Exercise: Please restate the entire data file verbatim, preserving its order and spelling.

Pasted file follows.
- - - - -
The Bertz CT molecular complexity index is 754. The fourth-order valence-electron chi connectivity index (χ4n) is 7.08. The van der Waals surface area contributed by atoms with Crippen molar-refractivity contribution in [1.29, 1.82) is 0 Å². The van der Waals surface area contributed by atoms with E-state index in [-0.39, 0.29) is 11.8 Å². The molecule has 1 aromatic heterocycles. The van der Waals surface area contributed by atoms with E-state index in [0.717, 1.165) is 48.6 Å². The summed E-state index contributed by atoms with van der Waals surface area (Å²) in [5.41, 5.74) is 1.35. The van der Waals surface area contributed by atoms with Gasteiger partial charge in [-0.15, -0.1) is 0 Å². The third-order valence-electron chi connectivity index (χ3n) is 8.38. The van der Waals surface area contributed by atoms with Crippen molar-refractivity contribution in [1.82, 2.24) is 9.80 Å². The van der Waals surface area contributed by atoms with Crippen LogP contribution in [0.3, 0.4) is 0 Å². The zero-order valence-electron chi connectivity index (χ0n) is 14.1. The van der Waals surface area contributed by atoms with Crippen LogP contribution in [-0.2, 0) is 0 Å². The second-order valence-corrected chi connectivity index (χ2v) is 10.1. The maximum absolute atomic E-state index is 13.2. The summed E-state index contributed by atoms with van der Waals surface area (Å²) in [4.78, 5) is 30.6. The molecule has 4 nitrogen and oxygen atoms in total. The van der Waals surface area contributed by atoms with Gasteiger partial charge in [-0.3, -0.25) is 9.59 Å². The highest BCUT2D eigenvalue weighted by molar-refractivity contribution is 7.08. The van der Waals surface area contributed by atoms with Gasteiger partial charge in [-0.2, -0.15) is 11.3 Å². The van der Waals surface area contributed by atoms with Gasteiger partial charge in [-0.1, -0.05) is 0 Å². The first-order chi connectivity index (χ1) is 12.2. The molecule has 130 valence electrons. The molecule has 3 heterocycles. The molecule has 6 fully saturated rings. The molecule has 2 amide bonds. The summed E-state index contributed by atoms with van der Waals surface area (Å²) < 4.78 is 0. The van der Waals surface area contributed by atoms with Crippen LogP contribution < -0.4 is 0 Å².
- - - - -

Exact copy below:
The Bertz CT molecular complexity index is 754. The fourth-order valence-electron chi connectivity index (χ4n) is 7.08. The van der Waals surface area contributed by atoms with Crippen molar-refractivity contribution in [1.29, 1.82) is 0 Å². The van der Waals surface area contributed by atoms with E-state index in [-0.39, 0.29) is 11.8 Å². The molecule has 1 aromatic heterocycles. The van der Waals surface area contributed by atoms with E-state index in [0.717, 1.165) is 48.6 Å². The summed E-state index contributed by atoms with van der Waals surface area (Å²) in [5.41, 5.74) is 1.35. The van der Waals surface area contributed by atoms with Gasteiger partial charge in [-0.15, -0.1) is 0 Å². The third-order valence-electron chi connectivity index (χ3n) is 8.38. The van der Waals surface area contributed by atoms with Crippen molar-refractivity contribution in [1.82, 2.24) is 9.80 Å². The van der Waals surface area contributed by atoms with Crippen LogP contribution in [0.3, 0.4) is 0 Å². The zero-order valence-electron chi connectivity index (χ0n) is 14.1. The van der Waals surface area contributed by atoms with Crippen LogP contribution in [-0.2, 0) is 0 Å². The second-order valence-corrected chi connectivity index (χ2v) is 10.1. The maximum absolute atomic E-state index is 13.2. The summed E-state index contributed by atoms with van der Waals surface area (Å²) in [4.78, 5) is 30.6. The molecule has 4 nitrogen and oxygen atoms in total. The van der Waals surface area contributed by atoms with Gasteiger partial charge in [-0.3, -0.25) is 9.59 Å². The highest BCUT2D eigenvalue weighted by molar-refractivity contribution is 7.08. The van der Waals surface area contributed by atoms with Gasteiger partial charge in [-0.2, -0.15) is 11.3 Å². The van der Waals surface area contributed by atoms with Gasteiger partial charge in [-0.1, -0.05) is 0 Å². The first-order chi connectivity index (χ1) is 12.2. The molecule has 130 valence electrons. The molecule has 3 heterocycles. The molecule has 6 fully saturated rings. The molecule has 2 amide bonds. The summed E-state index contributed by atoms with van der Waals surface area (Å²) < 4.78 is 0. The van der Waals surface area contributed by atoms with Crippen LogP contribution < -0.4 is 0 Å².